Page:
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Monkey Drainer-linked scammers possibly exposed after an on-chain quarrel

According to CertiK, the fraudster used their pseudonym during a blockchain messaging debate, which may have disclosed their true identity.
CertiK, a blockchain security startup, thinks it has discovered the true identity of at least one scammer involved in the “Monkey Drainer” phishing scam.
Monkey Drainer is the alias of a phishing scammer(s) who utilizes smart contracts to steal NFTs using a technique known as “ice phishing.”

To date, the people or individuals behind the phishing scam have stolen millions of dollars in Ether (ETH) using fraudulent imitation nonfungible token (NFT) minting websites.
CertiK claimed in a blog post on Jan. 27 that it discovered on-chain chats between two fraudsters engaged in a recent $4.3 million Porsche NFT phishing scam and was able to connect one of them to a Telegram account selling the Monkey Drainer-style phishing kit.
One communication indicated a person calling themselves “Zentoh” and the person who took the monies “Kai.”
Zentoh appeared to be furious with Kai for not giving over a portion of the stolen monies. Zentoh’s telegram instructs Kai to deposit the ill-gotten earnings “at our address.”
CertiK determined that the shared wallet got $4.3 million in stolen cryptocurrency. The company further stated that the shared wallet had a “direct relationship” to “some of the most notorious Monkey Drainer scammer wallets.”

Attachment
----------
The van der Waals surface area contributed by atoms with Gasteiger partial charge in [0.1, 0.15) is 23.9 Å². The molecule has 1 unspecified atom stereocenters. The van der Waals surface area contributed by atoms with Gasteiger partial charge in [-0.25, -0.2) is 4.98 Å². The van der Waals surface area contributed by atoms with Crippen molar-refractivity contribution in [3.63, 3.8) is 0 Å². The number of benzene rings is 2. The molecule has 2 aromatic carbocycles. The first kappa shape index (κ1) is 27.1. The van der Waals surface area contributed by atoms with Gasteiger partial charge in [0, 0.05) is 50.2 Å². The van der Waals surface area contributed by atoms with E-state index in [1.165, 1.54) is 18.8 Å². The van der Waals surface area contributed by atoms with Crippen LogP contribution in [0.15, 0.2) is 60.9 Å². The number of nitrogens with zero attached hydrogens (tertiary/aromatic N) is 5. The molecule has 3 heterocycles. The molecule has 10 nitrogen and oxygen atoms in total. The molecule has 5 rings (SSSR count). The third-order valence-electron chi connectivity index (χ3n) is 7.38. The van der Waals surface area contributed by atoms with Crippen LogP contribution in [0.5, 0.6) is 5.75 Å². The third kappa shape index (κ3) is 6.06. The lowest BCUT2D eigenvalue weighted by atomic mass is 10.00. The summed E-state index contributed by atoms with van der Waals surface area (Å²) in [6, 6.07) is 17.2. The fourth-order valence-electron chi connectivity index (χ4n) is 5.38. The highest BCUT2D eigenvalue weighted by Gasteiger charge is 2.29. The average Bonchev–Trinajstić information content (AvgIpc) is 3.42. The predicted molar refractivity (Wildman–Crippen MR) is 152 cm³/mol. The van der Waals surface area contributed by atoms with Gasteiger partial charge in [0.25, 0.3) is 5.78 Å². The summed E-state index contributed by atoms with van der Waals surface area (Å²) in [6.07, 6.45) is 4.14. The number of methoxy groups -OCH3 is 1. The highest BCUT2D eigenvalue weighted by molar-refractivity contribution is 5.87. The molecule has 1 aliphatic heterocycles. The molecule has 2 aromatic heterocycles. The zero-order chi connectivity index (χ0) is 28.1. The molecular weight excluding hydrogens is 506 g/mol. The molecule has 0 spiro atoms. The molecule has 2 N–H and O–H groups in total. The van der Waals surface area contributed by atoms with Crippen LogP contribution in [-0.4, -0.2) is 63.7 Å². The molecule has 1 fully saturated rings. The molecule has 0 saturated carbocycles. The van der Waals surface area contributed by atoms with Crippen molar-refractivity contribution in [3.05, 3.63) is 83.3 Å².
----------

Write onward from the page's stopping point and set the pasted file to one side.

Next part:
Zentoh disclosed in another post that the duo spoke over Telegram. CertiK discovered a perfect match for the alias on the messaging app and determined that it “runs a Telegram group that distributes phishing kits to fraudsters.”
Numerous more internet identities presumably tied to Zentoh were discovered, including one on GitHub that provided repositories for crypto drainer tools.
If the connections between the accounts are genuine, the identity of a French person residing in Russia is revealed.
Cointelegraph investigated accounts that may be linked to the individual and discovered public accounts that appeared to be interested in cryptocurrency. Cointelegraph contacted the individual but did not receive an instant answer.
Due to privacy concerns, Cointelegraph will not publish the person’s identity.
Unfortunately, cryptocurrency wallet-draining phishing schemes have recently been utilized to remarkable effect.
Kevin Rose, the co-founder of the Moonbirds NFT collection, was a victim of such fraud, which resulted in the theft of almost $1.1 million in personal NFTs.
The influencer known on Twitter as “NFT God’s” crypto wallet faced a similar fate after they downloaded malicious software from a Google Ad search result, with ETH and high-priced NFTs stole from the wallet.

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